To the editor: As scientists map oil industry-triggered earthquakes in other states, California regulators are ignoring risky activity by oil companies. Underground injection of fracking flow-back and other oil wastewater can trigger damaging quakes, research shows — and oil companies in California inject almost 35 billion gallons of waste fluid a year into disposal wells. ("Quake map puts new attention on Oklahoma, fracking wastewater," April 23)
A majority of California's active oil industry wastewater wells are within 10 miles of an active fault, according to an analysis by my organization and two other nonprofit groups. Yet state oil regulators require no seismic monitoring near injection wells, even as Gov. Jerry Brown supports an increase in fracking and other oil production methods that generate huge amounts of wastewater.
State Assemblyman Anthony Rendon (D-Lakewood) recently introduced AB 1490, a bill that would prohibit wastewater injection and fracking near active faults. That's...Read more
To the editor: Alex Gibney appears trapped in his own prison of bias when he wrongly asserts that the Church of Scientology did not deserve IRS recognition of its tax-exempt status in 1993. The truth is the Church underwent the most exhaustive IRS scrutiny of any applicant in history to be recognized. ("'Going Clear' filmmaker: Scientology abuses its tax-exempt status," op-ed, April 11)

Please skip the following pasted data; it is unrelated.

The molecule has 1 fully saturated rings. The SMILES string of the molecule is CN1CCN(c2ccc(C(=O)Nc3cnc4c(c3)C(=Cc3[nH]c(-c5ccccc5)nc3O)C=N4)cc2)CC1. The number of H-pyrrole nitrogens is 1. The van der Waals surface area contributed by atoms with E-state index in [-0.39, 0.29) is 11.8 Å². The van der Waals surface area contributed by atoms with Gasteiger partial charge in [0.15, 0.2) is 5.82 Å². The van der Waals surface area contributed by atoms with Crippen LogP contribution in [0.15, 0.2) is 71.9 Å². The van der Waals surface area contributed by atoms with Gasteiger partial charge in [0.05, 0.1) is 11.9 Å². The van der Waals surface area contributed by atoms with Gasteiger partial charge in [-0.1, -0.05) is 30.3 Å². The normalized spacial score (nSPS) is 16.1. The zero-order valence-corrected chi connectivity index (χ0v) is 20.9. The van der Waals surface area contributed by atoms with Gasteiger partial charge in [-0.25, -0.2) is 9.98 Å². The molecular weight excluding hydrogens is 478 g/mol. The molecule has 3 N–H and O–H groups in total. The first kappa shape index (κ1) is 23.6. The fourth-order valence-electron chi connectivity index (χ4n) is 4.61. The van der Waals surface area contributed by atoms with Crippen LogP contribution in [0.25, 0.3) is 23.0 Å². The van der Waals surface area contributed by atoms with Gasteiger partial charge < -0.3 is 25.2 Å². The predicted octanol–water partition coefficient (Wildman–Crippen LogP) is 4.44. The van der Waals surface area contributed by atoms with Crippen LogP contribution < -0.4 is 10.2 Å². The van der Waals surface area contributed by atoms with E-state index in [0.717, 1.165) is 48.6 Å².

As the church's longtime outside tax counsel, I am familiar with everything that transpired during the administrative proceedings that led to the 1993 IRS settlement; Gibney has no clue. Not only does the church reject Gibney's revisionist history, but so did the IRS officials involved in the proceedings. Gibney conveniently omits that the IRS issued a statement reaffirming church recognition when this myth first arose. All this information was provided to and ignored by Gibney.
Gibney pretends ignorance of the unprecedented public record, comprising 14 feet, in which the IRS recognized the church as exempt....Read more
To the editor: Harvard public health Professor David Hemenway's research is a prime example of a scientific determination by a show of hands. ("There's scientific consensus on guns -- and the NRA won't like it," op-ed, April 22)
Without giving any specifics on the studies that the experts used as a basis for their opinions that guns are more of a danger than a benefit, Hemenway wants the reader to believe that there is sufficient scientific evidence for stronger gun control. We will never know whether the studies used flawed data or resulted in biased interpretation. Were the experts' opinions, in turn, partially based on their own "surveys"?
The fact that there was not 100% agreement on any of the questions involving the presence of guns in relation to suicide, self-defense, women's homicide and danger in the home should be enough reason to question the studies.
William Vietinghoff, Thousand Oaks
To the editor: I've seen misleading statistics before, but Hemenway's "scientific consensus...Read more